fb-pixel Skip to main content

Video: A humpback whale was splashing around in Boston Harbor

“That was kind of crazy, but kind of fun to see,” said Joe Fabiano, who took video of the animal breaching the water.

A humpback whale was splashing around in Boston Harbor
“That was kind of crazy, but kind of fun to see,” said Joe Fabiano, who took video of the animal breaching the water. (Joe Fabiano and Paula Brogna)

Joe Fabiano has had a boat for most of his life, often taking it out to Boston Harbor to cast a line and catch flounder and stripers.

But a routine fishing trip Monday led to a sight he’d never seen before: a humpback whale breaching the water just beyond the city’s skyline.

“That was kind of crazy, but kind of fun to see,” said Fabiano, 56.

The Winthrop resident captured the somewhat rare scene on video, as the whale splashed around in front of him for roughly six minutes. The clips, which he shared to Facebook, show the whale rising up out of the water as other boaters were fishing in the distance.

Advertisement



Fabiano said he was out on the water with Paula Brogna, 55, after launching his boat from Winthrop around 5:15 a.m. The couple was waiting for the sun to come up, a time “when the fish get really active,” he said.

Not long into their fishing trip, Fabiano and Brogna heard something that sounded like “a big flipper hitting the water.” But when they looked around there was nothing there — and no boats were close by.

“But you could see the water was white from the splash, so we were like, ‘What was that?,’” said Fabiano. “Next thing you know, she goes, ‘Oh, my god. That’s a whale.’”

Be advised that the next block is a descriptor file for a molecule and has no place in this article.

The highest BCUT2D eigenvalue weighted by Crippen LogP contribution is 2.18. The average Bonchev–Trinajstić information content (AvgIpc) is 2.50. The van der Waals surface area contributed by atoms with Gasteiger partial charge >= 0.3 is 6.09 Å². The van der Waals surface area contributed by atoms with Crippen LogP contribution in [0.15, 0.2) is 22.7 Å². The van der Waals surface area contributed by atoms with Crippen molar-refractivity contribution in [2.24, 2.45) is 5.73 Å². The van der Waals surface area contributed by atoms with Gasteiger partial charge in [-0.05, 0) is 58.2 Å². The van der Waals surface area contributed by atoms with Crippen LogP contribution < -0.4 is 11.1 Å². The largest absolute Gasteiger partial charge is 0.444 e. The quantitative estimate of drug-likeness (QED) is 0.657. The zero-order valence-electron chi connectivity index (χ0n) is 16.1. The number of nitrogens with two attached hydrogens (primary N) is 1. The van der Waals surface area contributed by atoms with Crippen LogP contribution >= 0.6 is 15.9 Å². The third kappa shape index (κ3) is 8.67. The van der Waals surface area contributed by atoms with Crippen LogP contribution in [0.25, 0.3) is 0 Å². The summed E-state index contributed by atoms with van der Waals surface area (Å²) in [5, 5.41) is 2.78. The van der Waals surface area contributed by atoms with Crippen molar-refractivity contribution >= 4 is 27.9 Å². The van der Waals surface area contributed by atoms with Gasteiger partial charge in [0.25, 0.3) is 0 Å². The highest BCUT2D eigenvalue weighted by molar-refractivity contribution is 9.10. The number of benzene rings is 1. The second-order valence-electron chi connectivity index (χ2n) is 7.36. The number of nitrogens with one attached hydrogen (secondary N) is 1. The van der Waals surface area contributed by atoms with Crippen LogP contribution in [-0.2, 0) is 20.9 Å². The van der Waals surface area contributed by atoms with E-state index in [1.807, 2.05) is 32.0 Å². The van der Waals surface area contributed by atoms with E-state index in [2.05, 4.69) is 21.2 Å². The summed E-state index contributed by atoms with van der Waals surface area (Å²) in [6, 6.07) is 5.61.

Fabiano, who had only ever seen seals or dolphins out on the water before, grabbed his phone and started recording.

“That’s when, the first time, he jumped out of the water. I was like, ‘Oh, my god.’ That’s something that you don’t see,” he said.

Fabiano said the humpback rose out of the ocean a second time, and later “it came in even closer to us.”

The couple, who were fishing between Deer Island and Long Island, said the whale eventually left the area and headed out toward deeper waters.

Advertisement



“There had to be at least 50 to 60 boats out there fishing. I don’t even think anyone saw this thing coming out of the water,” Fabiano said. “Everyone was just so concentrated on fishing.”

It’s not the first time that humpback whales have been spotted in Boston Harbor.

In 2016, the captain of a commuter boat traveling from Boston to Hingham saw a whale swimming just a quarter-mile off the tip of Castle Island. Two years later, several whales were captured on video while feeding in the area.

Laura Howes, head naturalist for the New England Aquarium Whale Watch, in partnership with Boston Harbor City Cruises, said in a statement that these types of sightings occasionally happen in the harbor.

When they do, it’s typically a juvenile humpback whale “learning the ropes to be independent and how to find food on their own.”

“It is not a regular occurrence to see whales so close to shore,” Howes said. “We do see a humpback whale close to land once or twice a year.”

Humpback whales have been in the spotlight lately due to their high visibility south of Boston Harbor.

In Plymouth in recent weeks, boaters and people on land have crowded the area to catch a glimpse of several whales feeding off the coast of Manomet Point.

In one instance last month, a young whale breached the ocean’s surface and then landed directly on the bow of a 19-foot vessel, causing it to dip into the water.

Advertisement



The commotion over the humpbacks led scientists and law enforcement officials to hold a press conference last week, where they urged boat operators to give the whales plenty of space.

Fabiano said the couple recently watched the video of the whale landing on the boat in Plymouth, an incident that alarmed Brogna.

“She was like, ‘I would have had a heart attack.’ Then the next week, this happens,” he said.

Still, Fabiano likened the experienced to being on their own personal whale watch.

“It was kind of amazing,” he said.


Shannon Larson can be reached at shannon.larson@globe.com. Follow her on Twitter @shannonlarson98.